Overwhelmed by the unprecedented influx of migrants, Germany has imposed temporary border controls. This temporary halt in new arrivals is "intended to give Germany a chance to catch its breath while at the same time ratcheting up the pressure on other European Union member states to accept a quota system for the distribution of asylum recipients across the bloc," according to Interior Minister Joachim Herrmann of the German state of Bavaria on public radio. Germany's move to tighten its border controls, however, is not going to halt millions of migrants already mobilized by Berlin's suspension of existing asylum rules and its open border policy in the first place.
Horst Seehofer, the leader of Christian Social Union (CSU), the Bavaria-based sister party to Chancellor Angela Merkel's Christian Democrats (CDU), painted a grim picture, saying that Merkel's open border policy "was a mistake that will occupy us for a long time yet. I see no possibility of putting the stopper back into the bottle."
German media is in lockstep with the government, giving happy-talk and a positive spin on migrant crisis of gigantic proportions hitting Europe.
German newspapers and media outlets have suppressed the stories of rampant rape and child abuse among the migrants housed in government-run accommodations. In a recent letter addressed to the Minister of Integration and Social Affairs in the state of Hesse, prominent women's organizations have described the culture of rape and violence perpetuated by male migrants -- right under the nose of German authorities. The letter states:
"It is a fact that women and children [at HEAE accommodation facility, under the supervision of Administrative District of Giessen] are unprotected. This situation is opportune to those men who already regard women as their inferior and treat unaccompanied women as 'fair game.' As a consequence, there are reports of numerous rapes, sexual assaults and increasingly of forced prostitution. ... These are not isolated incidents."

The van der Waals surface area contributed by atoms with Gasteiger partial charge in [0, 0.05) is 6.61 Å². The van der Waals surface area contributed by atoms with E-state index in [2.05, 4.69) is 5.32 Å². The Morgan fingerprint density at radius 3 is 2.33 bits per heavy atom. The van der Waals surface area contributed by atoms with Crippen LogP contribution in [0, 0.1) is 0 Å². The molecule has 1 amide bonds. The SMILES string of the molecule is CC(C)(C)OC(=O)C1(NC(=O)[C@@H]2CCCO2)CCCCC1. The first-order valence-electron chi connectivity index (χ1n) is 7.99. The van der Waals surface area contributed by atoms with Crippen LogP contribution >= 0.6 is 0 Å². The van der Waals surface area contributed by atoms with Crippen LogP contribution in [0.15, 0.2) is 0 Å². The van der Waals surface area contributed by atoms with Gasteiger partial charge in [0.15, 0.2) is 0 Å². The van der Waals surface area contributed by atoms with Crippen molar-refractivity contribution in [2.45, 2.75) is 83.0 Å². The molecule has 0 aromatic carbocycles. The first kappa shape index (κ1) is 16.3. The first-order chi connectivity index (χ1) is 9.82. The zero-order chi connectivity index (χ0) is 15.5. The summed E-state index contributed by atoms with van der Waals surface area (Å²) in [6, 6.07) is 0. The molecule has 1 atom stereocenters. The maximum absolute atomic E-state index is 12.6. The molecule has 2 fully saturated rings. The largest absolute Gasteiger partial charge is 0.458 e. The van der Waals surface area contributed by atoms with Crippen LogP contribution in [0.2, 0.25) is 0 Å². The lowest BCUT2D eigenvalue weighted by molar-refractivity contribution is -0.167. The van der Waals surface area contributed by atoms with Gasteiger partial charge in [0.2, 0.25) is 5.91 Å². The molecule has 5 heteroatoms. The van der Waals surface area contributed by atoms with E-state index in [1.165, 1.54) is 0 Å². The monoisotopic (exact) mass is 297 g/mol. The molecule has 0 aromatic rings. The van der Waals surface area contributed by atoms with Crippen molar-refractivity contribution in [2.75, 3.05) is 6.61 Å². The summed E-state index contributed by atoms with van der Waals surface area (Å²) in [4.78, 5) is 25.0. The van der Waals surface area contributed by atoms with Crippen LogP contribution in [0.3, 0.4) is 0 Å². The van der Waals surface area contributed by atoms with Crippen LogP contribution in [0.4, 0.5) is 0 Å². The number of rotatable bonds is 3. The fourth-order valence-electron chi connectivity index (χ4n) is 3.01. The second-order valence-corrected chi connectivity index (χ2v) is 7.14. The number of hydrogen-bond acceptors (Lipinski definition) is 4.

According to the letter, women were terrified to walk in the camp even during the day.
The letter, signed by leading officials organizing the settlement of the migrants in the state of Hesse, went virtually unreported in the German media.
For now, the German media can afford to ignore these crimes, committed in makeshift transit centers -- away from the public eye. How do the media plan to suppress this reality once some of these criminals are released into communities? Here is a foretaste of the things to come:
Recently the Germany's top public broadcaster ZDF refused to run a segment about a rape case on its prime time crime show, "Aktenzeichen XY," which helps law enforcement to gather leads from the general public, on the grounds that the alleged fugitive was of a "darker skin" and might fit the profile of a migrant. The editor-in-chief, Ina-Maria Reize-Wildemann, defended her decision: "We don't want to inflame the situation and spread the bad mood. [The migrants] don't deserve it." That the poor rape victim deserved justice was apparently of no concern to the broadcaster.
Mainstream media in Germany are not merely willing executioners of Merkel's open border policy, they are ideological players committed to breaking any opposition to the plan.
Germany wants to dictate its stand on migration to other EU member states. First Germany wrecked the existing legal framework by unilaterally suspending the Dublin Protocol, and now it wants Europe to shoulder a "fair share" of migrants who are stampeding into Europe -- encouraged by Berlin's irresponsible stance to begin with.
Chancellor Merkel today seems to be promising nothing less than absolution for Germany's sins of the Holocaust. "The world sees Germany as a land of hope and opportunities," she says. "That hasn't always been the case." The problem is, of course, that Muslims are quite different from Jews.
German politicians and EU Commissars, however, seem hell bent on imposing quotas on member states – harkening back to the heyday of Soviets jackboots running the Eastern bloc. It may only be a matter of time until some of the reluctant East European states start complying, possibly forced by economic threats and sanctions from Brussels and Berlin.
Germany under Chancellor Merkel wants to play "Miss Congeniality" at the global scale and wants Europe to pick up the tab.
Vijeta Uniyal is a current affairs analyst based in Germany.